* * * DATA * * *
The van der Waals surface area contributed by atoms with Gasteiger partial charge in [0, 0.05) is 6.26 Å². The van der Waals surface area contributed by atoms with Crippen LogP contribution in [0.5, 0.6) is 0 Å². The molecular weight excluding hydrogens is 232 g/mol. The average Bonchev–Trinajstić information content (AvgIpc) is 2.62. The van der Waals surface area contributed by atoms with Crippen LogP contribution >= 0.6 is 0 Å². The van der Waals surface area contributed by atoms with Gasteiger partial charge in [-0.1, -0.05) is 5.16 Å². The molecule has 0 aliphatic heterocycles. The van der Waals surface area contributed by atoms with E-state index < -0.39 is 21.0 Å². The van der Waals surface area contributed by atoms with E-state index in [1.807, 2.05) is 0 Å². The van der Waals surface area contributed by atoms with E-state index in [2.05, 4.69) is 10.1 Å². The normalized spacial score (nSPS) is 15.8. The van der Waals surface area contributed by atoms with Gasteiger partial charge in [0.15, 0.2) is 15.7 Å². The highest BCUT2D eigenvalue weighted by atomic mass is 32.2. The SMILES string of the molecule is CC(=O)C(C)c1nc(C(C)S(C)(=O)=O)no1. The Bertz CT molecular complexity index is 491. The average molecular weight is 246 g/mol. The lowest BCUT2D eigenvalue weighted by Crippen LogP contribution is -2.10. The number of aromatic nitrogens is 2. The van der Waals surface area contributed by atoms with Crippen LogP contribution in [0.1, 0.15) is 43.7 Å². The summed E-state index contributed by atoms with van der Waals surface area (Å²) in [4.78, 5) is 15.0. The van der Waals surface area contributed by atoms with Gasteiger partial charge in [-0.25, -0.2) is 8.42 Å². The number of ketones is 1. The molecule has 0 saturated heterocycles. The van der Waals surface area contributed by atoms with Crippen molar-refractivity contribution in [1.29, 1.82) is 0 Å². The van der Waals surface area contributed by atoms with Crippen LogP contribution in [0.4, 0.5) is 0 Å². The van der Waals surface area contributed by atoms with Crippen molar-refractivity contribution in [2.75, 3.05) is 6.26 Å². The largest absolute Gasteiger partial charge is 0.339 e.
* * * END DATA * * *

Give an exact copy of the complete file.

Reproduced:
The van der Waals surface area contributed by atoms with Gasteiger partial charge in [0, 0.05) is 6.26 Å². The van der Waals surface area contributed by atoms with Crippen LogP contribution in [0.5, 0.6) is 0 Å². The molecular weight excluding hydrogens is 232 g/mol. The average Bonchev–Trinajstić information content (AvgIpc) is 2.62. The van der Waals surface area contributed by atoms with Crippen LogP contribution >= 0.6 is 0 Å². The van der Waals surface area contributed by atoms with Gasteiger partial charge in [-0.1, -0.05) is 5.16 Å². The molecule has 0 aliphatic heterocycles. The van der Waals surface area contributed by atoms with E-state index < -0.39 is 21.0 Å². The van der Waals surface area contributed by atoms with E-state index in [1.807, 2.05) is 0 Å². The van der Waals surface area contributed by atoms with E-state index in [2.05, 4.69) is 10.1 Å². The normalized spacial score (nSPS) is 15.8. The van der Waals surface area contributed by atoms with Gasteiger partial charge in [0.15, 0.2) is 15.7 Å². The highest BCUT2D eigenvalue weighted by atomic mass is 32.2. The SMILES string of the molecule is CC(=O)C(C)c1nc(C(C)S(C)(=O)=O)no1. The Bertz CT molecular complexity index is 491. The average molecular weight is 246 g/mol. The lowest BCUT2D eigenvalue weighted by Crippen LogP contribution is -2.10. The number of aromatic nitrogens is 2. The van der Waals surface area contributed by atoms with Crippen LogP contribution in [0.1, 0.15) is 43.7 Å². The summed E-state index contributed by atoms with van der Waals surface area (Å²) in [4.78, 5) is 15.0. The van der Waals surface area contributed by atoms with Gasteiger partial charge in [-0.25, -0.2) is 8.42 Å². The number of ketones is 1. The molecule has 0 saturated heterocycles. The van der Waals surface area contributed by atoms with Crippen molar-refractivity contribution in [1.29, 1.82) is 0 Å². The van der Waals surface area contributed by atoms with Crippen LogP contribution in [0.4, 0.5) is 0 Å². The van der Waals surface area contributed by atoms with Crippen molar-refractivity contribution in [2.75, 3.05) is 6.26 Å². The largest absolute Gasteiger partial charge is 0.339 e.